ZFIN ID: ZDB-PUB-160601-9
Enzyme-specific differences in mannose phosphorylation between GlcNAc-1-phosphotransferase αβ and γ subunit deficient zebrafish support cathepsin proteases as early mediators of mucolipidosis pathology
Flanagan-Steet, H., Matheny, C., Petrey, A., Parker, J., Steet, R.
Date: 2016
Source: Biochimica et biophysica acta. General subjects   1860(9): 1845-53 (Journal)
Registered Authors: Flanagan-Steet, Heather, Steet, Richard
Keywords: Cathepsin, Lysosomal hydrolase, Mannose phosphorylation, Zebrafish
MeSH Terms:
  • Animals
  • Cathepsins/metabolism*
  • Glycoside Hydrolases/metabolism
  • Hydrolases/metabolism
  • Mannose/metabolism*
  • Mannosephosphates/metabolism
  • Mucolipidoses/metabolism*
  • Mutation/genetics
  • Oocytes/metabolism
  • Peptide Hydrolases/metabolism*
  • Phenotype
  • Phosphorylation/physiology*
  • Transferases (Other Substituted Phosphate Groups)/genetics
  • Transferases (Other Substituted Phosphate Groups)/metabolism*
  • Zebrafish/genetics
  • Zebrafish/metabolism*
PubMed: 27241848 Full text @ BBA General Subjects
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ABSTRACT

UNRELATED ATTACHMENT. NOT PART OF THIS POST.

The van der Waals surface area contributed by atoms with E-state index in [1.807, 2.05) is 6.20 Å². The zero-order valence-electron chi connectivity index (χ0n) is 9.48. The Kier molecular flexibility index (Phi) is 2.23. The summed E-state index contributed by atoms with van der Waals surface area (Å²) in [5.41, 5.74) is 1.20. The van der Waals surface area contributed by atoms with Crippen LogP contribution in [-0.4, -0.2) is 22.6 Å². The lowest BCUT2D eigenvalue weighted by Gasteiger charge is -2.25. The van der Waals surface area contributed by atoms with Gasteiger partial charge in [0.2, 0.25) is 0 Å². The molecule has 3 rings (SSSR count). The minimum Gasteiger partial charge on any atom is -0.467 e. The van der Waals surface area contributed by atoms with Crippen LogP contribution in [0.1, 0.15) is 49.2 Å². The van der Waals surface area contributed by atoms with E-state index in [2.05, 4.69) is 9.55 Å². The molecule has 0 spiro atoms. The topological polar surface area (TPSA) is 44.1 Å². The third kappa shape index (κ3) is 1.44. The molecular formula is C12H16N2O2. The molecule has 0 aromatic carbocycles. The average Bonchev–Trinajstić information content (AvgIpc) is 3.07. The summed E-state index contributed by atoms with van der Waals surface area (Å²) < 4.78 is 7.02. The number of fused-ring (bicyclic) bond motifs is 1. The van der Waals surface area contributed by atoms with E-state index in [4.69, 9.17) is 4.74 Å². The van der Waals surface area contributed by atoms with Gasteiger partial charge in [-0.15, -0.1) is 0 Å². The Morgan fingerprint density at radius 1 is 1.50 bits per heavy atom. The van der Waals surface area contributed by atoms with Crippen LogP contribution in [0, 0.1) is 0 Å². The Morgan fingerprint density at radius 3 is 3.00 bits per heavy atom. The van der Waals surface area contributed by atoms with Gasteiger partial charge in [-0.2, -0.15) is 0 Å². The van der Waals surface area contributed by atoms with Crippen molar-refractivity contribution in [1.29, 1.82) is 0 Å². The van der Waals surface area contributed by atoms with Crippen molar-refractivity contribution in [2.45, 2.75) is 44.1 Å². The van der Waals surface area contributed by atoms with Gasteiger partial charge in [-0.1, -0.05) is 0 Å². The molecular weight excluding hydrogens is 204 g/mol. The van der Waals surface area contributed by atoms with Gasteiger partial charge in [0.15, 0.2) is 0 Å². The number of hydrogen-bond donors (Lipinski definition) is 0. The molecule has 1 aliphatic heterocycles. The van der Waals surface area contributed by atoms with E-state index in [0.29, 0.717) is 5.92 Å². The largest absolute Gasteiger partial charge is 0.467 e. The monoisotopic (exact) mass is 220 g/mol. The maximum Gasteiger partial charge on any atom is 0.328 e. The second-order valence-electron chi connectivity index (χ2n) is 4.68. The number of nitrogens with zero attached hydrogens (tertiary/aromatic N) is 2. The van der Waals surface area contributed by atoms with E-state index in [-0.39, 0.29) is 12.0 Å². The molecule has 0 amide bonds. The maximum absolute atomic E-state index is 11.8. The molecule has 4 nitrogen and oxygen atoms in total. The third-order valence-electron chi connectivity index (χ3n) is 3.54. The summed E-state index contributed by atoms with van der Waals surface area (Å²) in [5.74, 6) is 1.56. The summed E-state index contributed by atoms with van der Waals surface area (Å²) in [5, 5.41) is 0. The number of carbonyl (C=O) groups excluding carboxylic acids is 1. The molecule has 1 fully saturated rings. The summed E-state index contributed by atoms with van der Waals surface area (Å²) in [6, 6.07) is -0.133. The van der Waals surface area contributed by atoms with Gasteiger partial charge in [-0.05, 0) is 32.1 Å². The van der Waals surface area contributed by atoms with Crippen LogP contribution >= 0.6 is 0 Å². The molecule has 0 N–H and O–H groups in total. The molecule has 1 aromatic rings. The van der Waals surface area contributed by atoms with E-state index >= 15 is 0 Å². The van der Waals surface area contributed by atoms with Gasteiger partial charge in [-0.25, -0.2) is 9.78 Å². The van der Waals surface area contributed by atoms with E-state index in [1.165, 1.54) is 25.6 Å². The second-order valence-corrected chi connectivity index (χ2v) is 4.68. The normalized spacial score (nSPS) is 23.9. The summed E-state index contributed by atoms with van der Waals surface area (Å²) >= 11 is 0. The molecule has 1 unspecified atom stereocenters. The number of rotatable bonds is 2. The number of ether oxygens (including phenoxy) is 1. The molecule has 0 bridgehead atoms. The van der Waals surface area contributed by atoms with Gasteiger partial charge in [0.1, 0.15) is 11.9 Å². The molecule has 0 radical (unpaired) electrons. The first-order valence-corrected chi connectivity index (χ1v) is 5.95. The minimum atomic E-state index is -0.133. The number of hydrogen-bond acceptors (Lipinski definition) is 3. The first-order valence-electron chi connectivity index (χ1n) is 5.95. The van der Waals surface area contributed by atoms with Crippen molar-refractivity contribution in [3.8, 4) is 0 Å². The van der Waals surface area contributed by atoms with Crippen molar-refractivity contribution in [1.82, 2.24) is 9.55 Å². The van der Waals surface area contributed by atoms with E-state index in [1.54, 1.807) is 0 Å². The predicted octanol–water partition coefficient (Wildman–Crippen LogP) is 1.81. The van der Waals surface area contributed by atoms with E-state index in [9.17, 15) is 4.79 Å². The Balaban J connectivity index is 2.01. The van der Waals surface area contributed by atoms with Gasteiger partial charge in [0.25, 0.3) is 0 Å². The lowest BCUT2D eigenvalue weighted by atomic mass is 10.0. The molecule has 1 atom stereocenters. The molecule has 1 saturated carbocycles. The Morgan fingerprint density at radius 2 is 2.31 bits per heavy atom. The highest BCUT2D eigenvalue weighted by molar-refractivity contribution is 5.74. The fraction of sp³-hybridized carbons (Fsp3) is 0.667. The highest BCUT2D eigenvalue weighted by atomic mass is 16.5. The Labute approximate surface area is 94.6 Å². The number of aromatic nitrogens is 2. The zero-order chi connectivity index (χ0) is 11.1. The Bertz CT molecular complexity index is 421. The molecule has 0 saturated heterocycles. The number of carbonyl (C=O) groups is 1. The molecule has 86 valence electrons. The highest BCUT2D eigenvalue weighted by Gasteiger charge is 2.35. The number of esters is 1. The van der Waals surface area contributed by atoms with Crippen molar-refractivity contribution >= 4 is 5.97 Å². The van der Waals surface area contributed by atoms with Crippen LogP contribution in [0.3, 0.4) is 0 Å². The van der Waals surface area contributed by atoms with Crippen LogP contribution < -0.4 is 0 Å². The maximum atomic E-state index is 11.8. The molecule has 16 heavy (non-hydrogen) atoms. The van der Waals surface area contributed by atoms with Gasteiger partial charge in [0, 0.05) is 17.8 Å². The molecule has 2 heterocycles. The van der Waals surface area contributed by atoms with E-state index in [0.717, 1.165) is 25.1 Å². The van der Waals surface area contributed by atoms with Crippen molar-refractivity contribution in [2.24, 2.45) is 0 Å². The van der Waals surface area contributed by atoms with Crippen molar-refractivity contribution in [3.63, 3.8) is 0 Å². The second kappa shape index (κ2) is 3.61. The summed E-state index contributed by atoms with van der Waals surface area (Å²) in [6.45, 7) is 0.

Targeting soluble acid hydrolases to lysosomes requires the addition of mannose 6-phosphate residues on their N-glycans. This process is initiated by GlcNAc-1-phosphotransferase, a multi-subunit enzyme encoded by the GNPTAB and GNPTG genes. The GNPTAB gene products (the α and ß subunits) are responsible for recognition and catalysis of hydrolases whereas the GNPTG gene product (the γ subunit) enhances mannose phosphorylation of a subset of hydrolases. Here we identify and characterize a zebrafish gnptg insertional mutant and show that loss of the gamma subunit reduces mannose phosphorylation on a subset glycosidases but does not affect modification of several cathepsin proteases. We further show that glycosidases, but not cathepsins, are hypersecreted from gnptg(-/-) embryonic cells, as evidenced by reduced intracellular activity and increased circulating serum activity. The gnptg(-/-) embryos lack the gross morphological or craniofacial phenotypes shown in gnptab-deficient morphant embryos to result from altered cathepsin activity. Despite the lack of overt phenotypes, decreased fertilization and embryo survival were noted in mutants, suggesting that gnptg associated deposition of mannose 6-phosphate modified hydrolases into oocytes is important for early embryonic development. Collectively, these findings demonstrate that loss of the zebrafish GlcNAc-1-phosphotransferase γ subunit causes enzyme-specific effects on mannose phosphorylation. The finding that cathepsins are normally modified in gnptg(-/-) embryos is consistent with data from gnptab-deficient zebrafish suggesting these proteases are the key mediators of acute pathogenesis. This work also establishes a valuable new model that can be used to probe the functional relevance of GNPTG mutations in the context of a whole animal.
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